Illegible and ineligible

The MSA presidential election is off to a surprisingly controversial start.

The usually uneventful MSA election season got a whiff of excitement last week when a presidential candidate was thrown off the ballot, accusations of fraud were tossed around and insinuations abounded that the current president was involved. The All-Campus Elections Commission has spent countless hours trying to generate that type of drama and excitement about the electoral process. They finally succeeded in creating a political buzz last week; too bad it was for all the wrong reasons.

Mike Griffin filed his application as a presidential candidate last week, but the real fireworks began after his name was dropped from the official ballot. The ACEC ruled him ineligible to appear on the ballot after determining he had submitted 80 illegible signatures.

It’s really no surprise that the system for determining eligibility failed given its reliance on the archaic practice of gathering signatures. Signatures are often signed with emphasis on style or efficiency without regard for clarity; illegibility is far from being an anomaly. Not to mention that gathering the required 450 signatures can be a Herculean task. Plus, only 2,841 students took the time to vote in last year’s election.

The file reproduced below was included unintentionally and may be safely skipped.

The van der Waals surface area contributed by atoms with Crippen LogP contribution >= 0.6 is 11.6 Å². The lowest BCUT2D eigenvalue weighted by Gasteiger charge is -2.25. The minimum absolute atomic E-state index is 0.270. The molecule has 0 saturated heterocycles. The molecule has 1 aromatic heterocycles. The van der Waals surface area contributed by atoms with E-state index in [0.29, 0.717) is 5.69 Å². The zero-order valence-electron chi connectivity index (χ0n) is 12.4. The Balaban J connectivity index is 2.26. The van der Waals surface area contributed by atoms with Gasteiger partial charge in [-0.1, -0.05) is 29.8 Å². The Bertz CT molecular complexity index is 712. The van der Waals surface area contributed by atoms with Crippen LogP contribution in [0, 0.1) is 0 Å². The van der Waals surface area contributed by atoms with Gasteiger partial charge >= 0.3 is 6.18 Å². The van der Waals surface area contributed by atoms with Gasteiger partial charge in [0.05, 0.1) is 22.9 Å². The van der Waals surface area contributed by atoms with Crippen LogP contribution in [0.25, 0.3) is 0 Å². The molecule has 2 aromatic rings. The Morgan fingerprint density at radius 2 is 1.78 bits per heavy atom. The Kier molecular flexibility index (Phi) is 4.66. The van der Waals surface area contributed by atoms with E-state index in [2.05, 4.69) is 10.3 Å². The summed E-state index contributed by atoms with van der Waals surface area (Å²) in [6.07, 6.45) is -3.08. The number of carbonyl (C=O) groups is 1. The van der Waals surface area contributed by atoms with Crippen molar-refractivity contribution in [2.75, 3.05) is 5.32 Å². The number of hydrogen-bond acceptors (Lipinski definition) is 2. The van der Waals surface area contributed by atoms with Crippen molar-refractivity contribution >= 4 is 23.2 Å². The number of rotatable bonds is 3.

MSA elections have garnered so little attention because of their predictable pageant. It’s all the same: the same kinds of students running on the same platforms. Having a large field of candidates is one sure way to boost interest from a broad array of students. So the ACEC is now in the awkward position of enforcing policy at the cost of voter interest.

The ACEC needs to make some simple changes. First of all, the number of required signatures should be drastically reduced to more accurately reflect the level of interest from students and to encourage the entry of more candidates. Secondly, signatures should be done electronically with the X500 login. This would immediately create a more legitimate and less-subjective system.

Griffin can still run as a write-in candidate, but in the U’s apathetic atmosphere, it’s hard to envision voters taking the time to type in a candidate’s name.

Maybe this will change things. Maybe next year’s election will be different. Maybe, but don’t hold your breath.